Hospitals systems mergers and acquisitions happened at a blistering pace in 2015. It’s largely in response to uncertainty and the ultimatum to lower costs. Tom Baldosaro, CFO at South Jersey Healthcare Regional Medical Center summed it up: “Big is going to be better. Small is not going to survive.”
The idea is that scale can help providers plot a path of strategic advantage to help patients. Insurance companies are skeptical. They say hospitals are buying market leverage to drive referrals and raise prices, which hurt patients (or at least, insurance companies). Mounting evidence shows hospitals’ pricing power is rising thanks to rise of regional health mega systems, prompting calls for the Federal Trade Commission to step in. The squabble is largely over who controls the patient and the market.
This debate is zero-sum. Few economies of scale can be achieved via hospital mergers. Rarely considered is what the patient wants to achieve. But as patients gain more influence as direct payors, responding to their purchasing behaviors will become imperative. In order for healthcare executives to successfully navigate the future, shoring up market control cannot be a long-term strategy.
So how can health systems plan for a patient-driven future? By understanding the “jobs to be done” consumers have that cause them to make healthcare purchasing decisions. There’s a lot of nuance here, but the The Innovator’s Prescription summarizes these into two major “jobs” that patients are looking for help on:
- “I need to know what the problem is, what is causing it, and what I can do to correct it,” and subsequently,
- “Now that I know what needs to be done to fix my problem, I need it to be done effectively, affordably, and conveniently.”
Why is this critical? From a health systems’ perspective, the people, machines, processes, revenue model and all other business functions to do the first job are actually very different from those necessary to do the second. In fact, in order to do one or the other effectively, The Innovator’s Prescription goes so far as to say that providers must act in a separate business unit with different processes and profit formulas from providers trying to do anything else. Without this focus, trying to do both jobs creates business incoherence. On the flip side, solving one job very well is a tremendous competitive advantage.
The first “job to be done” can only be effectively addressed in a solution shop business model. It’s a business model that optimizes for problem solving. In healthcare, this means the diagnosis and hypothesis-based treatment of complicated medical conditions like most cancers and rare diseases. This is an inherently costly business model with high overhead requiring a great deal of intuitive expertise and problem solving. Because characterizing best practices and predicting outcomes is very difficult, regulating this type of business model should focus on providers’ qualifications, but not on rigid clinical guidelines. Many academic medical centers and general hospitals should refocus on this type of business model, because they in many cases already have the expensive equipment and highly trained staff to deliver good results around the first job: “Help me figure out what’s wrong.”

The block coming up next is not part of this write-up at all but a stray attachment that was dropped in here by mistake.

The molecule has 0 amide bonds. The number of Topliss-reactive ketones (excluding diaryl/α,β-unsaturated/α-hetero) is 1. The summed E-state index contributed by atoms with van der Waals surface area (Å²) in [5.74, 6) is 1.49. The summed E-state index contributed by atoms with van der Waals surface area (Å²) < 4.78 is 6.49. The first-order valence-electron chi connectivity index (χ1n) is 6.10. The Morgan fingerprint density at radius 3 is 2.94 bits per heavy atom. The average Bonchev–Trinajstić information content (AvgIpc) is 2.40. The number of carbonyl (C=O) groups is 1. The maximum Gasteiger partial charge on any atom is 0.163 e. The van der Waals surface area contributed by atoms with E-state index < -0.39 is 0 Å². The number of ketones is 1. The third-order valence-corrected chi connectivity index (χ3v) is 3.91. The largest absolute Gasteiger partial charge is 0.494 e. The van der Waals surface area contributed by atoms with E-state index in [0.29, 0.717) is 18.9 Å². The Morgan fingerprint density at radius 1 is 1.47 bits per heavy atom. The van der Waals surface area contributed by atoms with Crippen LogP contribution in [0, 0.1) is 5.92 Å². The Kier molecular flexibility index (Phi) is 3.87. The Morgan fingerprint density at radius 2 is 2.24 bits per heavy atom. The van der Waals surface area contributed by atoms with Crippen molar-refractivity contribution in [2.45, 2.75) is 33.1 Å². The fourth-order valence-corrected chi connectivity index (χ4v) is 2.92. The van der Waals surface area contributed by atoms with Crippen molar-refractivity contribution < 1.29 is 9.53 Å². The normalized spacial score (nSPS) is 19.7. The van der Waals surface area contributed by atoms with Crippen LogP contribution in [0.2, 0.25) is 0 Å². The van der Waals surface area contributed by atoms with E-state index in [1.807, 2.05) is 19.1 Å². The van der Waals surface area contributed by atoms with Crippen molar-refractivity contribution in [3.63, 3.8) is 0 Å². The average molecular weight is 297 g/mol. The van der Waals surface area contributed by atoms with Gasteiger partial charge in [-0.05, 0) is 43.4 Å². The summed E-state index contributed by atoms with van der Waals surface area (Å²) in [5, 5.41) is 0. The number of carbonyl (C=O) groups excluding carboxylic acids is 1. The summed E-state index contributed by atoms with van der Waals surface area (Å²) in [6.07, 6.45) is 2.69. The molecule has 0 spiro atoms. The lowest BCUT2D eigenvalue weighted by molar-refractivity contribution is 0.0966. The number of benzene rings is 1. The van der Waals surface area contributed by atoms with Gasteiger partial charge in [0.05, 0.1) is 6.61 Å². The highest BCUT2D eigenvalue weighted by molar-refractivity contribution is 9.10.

The second “job to be done” is very different and is associated with the evidence-based management of diseases that are easier to treat. When a patient first has a problem, it needs to be diagnosed and understood, requiring a focused solution shop model. Upon definitive diagnosis, the treatment can be shifted to a different business model called a value-adding process (VAP) shop. VAP providers do the same handful of things over and over. They focus on treating just a few ailments using best practices. They generate value via processes, not ingenuity. This means their employees require less lengthy training and don’t need the full suite of cutting edge diagnostics. VAP shops have much lower overhead costs than solution shops, and are much more effective at getting consistent results. Applying process improvement and “lean” principles makes a lot of sense in this type of business model, because they practice precision medicine, or the treatment of causes of disease (as opposed to just guesses).
When a disease is well understood, it can be moved from a solution shop to a VAP shop. For example, Keck Medicine is shifting orthopedic, endoscopy and urology procedures to joint venture surgical centers with Surgical Care Affiliates – and it makes business sense. Repairing skeletal and connective tissues, removing kidney stones and performing endoscopies are, in most cases, well-characterized procedures bound by clear best practices. These will end up costing less and (counterintuitively) produce superior outcomes.
Provider systems are scrambling to gain competitive advantage in an uncertain era. For executives, understanding their organizational capabilities and matching them to a focused “job to be done” is much more important to long-term survival than achieving scale, lowering costs or any number of short-term strategies. Disruptive innovators thrive on unmet “jobs to be done” and the advent of a powerful consumer market will only increase the pressure on established providers to evolve as a competitive response. Health executives can adopt “jobs to be done” and business model thinking first, giving them a a leg up and a clear strategy for the future.